All About Growing Blueberries

Growing blueberries isn’t as difficult as you might think. Read how to grow blueberry bushes suited to your climate and how to properly prepare your soil’s pH to harvest homegrown, antioxidant-rich berries all summer long.

| April/May 2012

All About Blueberries Illustration

Start growing blueberries and you'll be rewarded with delicious, healthy berries, as well as stunning red and orange fall foliage.


(For details on growing many other vegetables and fruits, visit our Crop at a Glance collection page.)

Long-lived and dependable, blueberries are among the easiest fruits to grow organically. Different species are native to various regions of North America, but you can grow some type of blueberry bush almost anywhere. The limiting factor is soil acidity: Except for saskatoons, blueberries require acidic soil with a pH below 5.0. Blueberries can also be grown in containers filled with an acidic, bark-based planting mix.

Types of Blueberries to Try

Lowbush blueberries are native to colder parts of North America. The compact bushes can be grown as an edible hedge or ground cover, even in partial shade, and they bear delicious berries that hold on the plants for a long time.

Northern highbush blueberries grow wild in the Eastern mountains of the United States. Cultivated strains grow into 6-foot-tall bushes that bear for many years, with bright red or orange fall foliage.

Southern highbush blueberries are low-chill versions of northern highbush blueberries, making them a good choice in Zones 7 to 10.

Rabbiteye blueberries are descended from Southeastern native plants. Tolerant of heat and humidity, rabbiteyes are the best to grow where winters are mild.

8/5/2017 2:27:18 PM

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7/4/2017 1:23:01 AM

I want to grow blueberries in shimla ,india in the northan region I am an apple farmer .can u plz suggest blueberries variety and help us in growing and providing nurseries thank u so much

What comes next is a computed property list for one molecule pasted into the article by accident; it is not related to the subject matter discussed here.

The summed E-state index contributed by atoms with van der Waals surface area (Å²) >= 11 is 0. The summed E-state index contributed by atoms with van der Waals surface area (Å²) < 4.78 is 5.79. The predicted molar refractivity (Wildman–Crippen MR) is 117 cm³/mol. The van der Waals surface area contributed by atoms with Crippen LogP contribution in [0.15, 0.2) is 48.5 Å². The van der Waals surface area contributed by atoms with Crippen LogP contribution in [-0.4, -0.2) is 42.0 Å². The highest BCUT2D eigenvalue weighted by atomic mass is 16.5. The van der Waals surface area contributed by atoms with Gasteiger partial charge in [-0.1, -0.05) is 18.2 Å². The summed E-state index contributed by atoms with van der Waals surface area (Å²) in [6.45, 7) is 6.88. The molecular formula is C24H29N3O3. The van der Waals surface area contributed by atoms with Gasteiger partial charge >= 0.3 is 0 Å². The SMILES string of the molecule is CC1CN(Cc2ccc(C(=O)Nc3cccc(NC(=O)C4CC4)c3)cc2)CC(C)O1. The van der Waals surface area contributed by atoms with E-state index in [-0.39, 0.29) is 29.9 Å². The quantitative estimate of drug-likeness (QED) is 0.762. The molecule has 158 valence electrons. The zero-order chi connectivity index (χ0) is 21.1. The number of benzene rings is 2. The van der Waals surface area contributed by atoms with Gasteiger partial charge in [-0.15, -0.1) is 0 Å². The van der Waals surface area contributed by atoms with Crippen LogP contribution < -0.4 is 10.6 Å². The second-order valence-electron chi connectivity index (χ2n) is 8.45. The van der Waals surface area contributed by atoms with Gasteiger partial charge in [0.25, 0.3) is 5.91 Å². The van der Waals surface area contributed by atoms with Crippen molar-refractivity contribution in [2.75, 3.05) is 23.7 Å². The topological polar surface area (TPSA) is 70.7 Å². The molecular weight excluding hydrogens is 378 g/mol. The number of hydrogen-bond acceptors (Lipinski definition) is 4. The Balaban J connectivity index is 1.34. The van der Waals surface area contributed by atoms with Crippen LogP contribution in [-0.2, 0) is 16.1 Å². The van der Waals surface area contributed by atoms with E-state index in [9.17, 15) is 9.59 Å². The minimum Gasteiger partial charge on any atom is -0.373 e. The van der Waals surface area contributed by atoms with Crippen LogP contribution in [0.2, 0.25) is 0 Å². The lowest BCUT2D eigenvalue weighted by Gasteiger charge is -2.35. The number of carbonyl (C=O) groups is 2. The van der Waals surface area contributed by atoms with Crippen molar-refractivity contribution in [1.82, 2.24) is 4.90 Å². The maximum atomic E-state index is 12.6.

10/31/2015 9:00:58 AM

In Botswana I would like to try planting blue berries. Which type is most suitable? Our climate is dry and hot with mild winters.

4/6/2015 11:45:11 AM

Lots of blooms/3yr old patio plant..but none of the blooms appear to have fruit starts ??? HELP!!Lel

2/3/2015 8:18:42 PM

Thanks. Great article. The way this is written it could be interpreted that the pruning recommendations apply to only highbush varieties. Or do they apply to lowbush as well? Also, I applied the coarse yellow sulfur supplement to my plants and two years later as I was digging in the soil found it still had not broken down.

5/26/2014 1:15:48 AM

As all we know the importance and need of food in our daily life for survive. Choice of food varies from person to person. All foods available in market are not good for health. Some of these work as toxic for our health. We have to posses sufficient knowledge about all food composition. Organic foods, green vegetables and food having required nutrition are good for our health.

1/22/2014 3:54:12 PM

I am trying blueberry plants this year to use as a companion to my pine trees. Thanks for the advise on how to plant them.

7/3/2013 1:37:09 AM

How can we grow Blueberries successfully in Tropical climates like India, i heard you can successfully grow using evergreen growing technique with heavy prunning.I also got to know there is company called Abonna Fruits and Plants Co Pvt Ltd in India supplying Berry plants and their website is .Is it OK to buy plants from them.

karl warkomski
12/29/2012 12:52:13 PM

A few additions: blueberries will not grow or thrive with pH above 5.5. NEVER give them ANY fertilizer with ammonium nitrate - nitrates are toxic to them! So no, do't use azalea mixes unless you know all of the ingredients. Use ammonium sulfate and cottonseed meal. Organic sulfurs work biologically, and can take 6 months to adjust the pH to the optimum range - so plan ahead. Never allow blueberries to be planted where water pools or does not drain - they will die. Use DIY 1/2 PVC cages with netting - critical if you actually WANT blueberries for human consumption. Blueberries seem to do better in protected spots - in the South, that means partial shade. DO NOT use sawdust - aged leaf mulch and pine bark is preferred. Water during droughts and do NOT cultivate too deep around the plants as their roots are shallow and delicate. KARL

ann pulley
4/14/2012 12:03:15 AM

I love blueberries and tried to grow some a few years ago... Apparently they do not like black walnut trees nearby, because every one of those 7 bushes keeled over dead. :( One of these days, I will have to get more blueberry bushes and try again in a different spot.

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